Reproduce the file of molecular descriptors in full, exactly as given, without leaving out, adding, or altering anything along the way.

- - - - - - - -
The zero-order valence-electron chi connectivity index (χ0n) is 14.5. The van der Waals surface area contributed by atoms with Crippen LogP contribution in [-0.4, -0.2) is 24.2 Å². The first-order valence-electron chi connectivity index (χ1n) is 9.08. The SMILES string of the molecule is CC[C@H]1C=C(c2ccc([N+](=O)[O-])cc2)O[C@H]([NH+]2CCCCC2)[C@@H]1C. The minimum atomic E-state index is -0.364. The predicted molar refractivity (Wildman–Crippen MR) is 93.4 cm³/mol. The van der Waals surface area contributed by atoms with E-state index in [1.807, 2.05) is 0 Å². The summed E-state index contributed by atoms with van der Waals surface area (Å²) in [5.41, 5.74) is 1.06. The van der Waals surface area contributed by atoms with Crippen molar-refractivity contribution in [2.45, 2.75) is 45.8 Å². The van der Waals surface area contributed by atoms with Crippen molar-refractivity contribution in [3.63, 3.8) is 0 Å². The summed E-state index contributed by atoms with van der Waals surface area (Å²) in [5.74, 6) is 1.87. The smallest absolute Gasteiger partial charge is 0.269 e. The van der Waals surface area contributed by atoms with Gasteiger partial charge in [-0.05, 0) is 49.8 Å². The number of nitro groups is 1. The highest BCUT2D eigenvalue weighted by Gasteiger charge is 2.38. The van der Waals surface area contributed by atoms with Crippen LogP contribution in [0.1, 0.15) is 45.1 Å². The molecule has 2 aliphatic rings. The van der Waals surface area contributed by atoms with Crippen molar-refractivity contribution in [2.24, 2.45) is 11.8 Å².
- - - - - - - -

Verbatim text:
The zero-order valence-electron chi connectivity index (χ0n) is 14.5. The van der Waals surface area contributed by atoms with Crippen LogP contribution in [-0.4, -0.2) is 24.2 Å². The first-order valence-electron chi connectivity index (χ1n) is 9.08. The SMILES string of the molecule is CC[C@H]1C=C(c2ccc([N+](=O)[O-])cc2)O[C@H]([NH+]2CCCCC2)[C@@H]1C. The minimum atomic E-state index is -0.364. The predicted molar refractivity (Wildman–Crippen MR) is 93.4 cm³/mol. The van der Waals surface area contributed by atoms with E-state index in [1.807, 2.05) is 0 Å². The summed E-state index contributed by atoms with van der Waals surface area (Å²) in [5.41, 5.74) is 1.06. The van der Waals surface area contributed by atoms with Crippen molar-refractivity contribution in [2.45, 2.75) is 45.8 Å². The van der Waals surface area contributed by atoms with Crippen molar-refractivity contribution in [3.63, 3.8) is 0 Å². The summed E-state index contributed by atoms with van der Waals surface area (Å²) in [5.74, 6) is 1.87. The smallest absolute Gasteiger partial charge is 0.269 e. The van der Waals surface area contributed by atoms with Gasteiger partial charge in [-0.05, 0) is 49.8 Å². The number of nitro groups is 1. The highest BCUT2D eigenvalue weighted by Gasteiger charge is 2.38. The van der Waals surface area contributed by atoms with Crippen LogP contribution in [0.1, 0.15) is 45.1 Å². The molecule has 2 aliphatic rings. The van der Waals surface area contributed by atoms with Crippen molar-refractivity contribution in [2.24, 2.45) is 11.8 Å².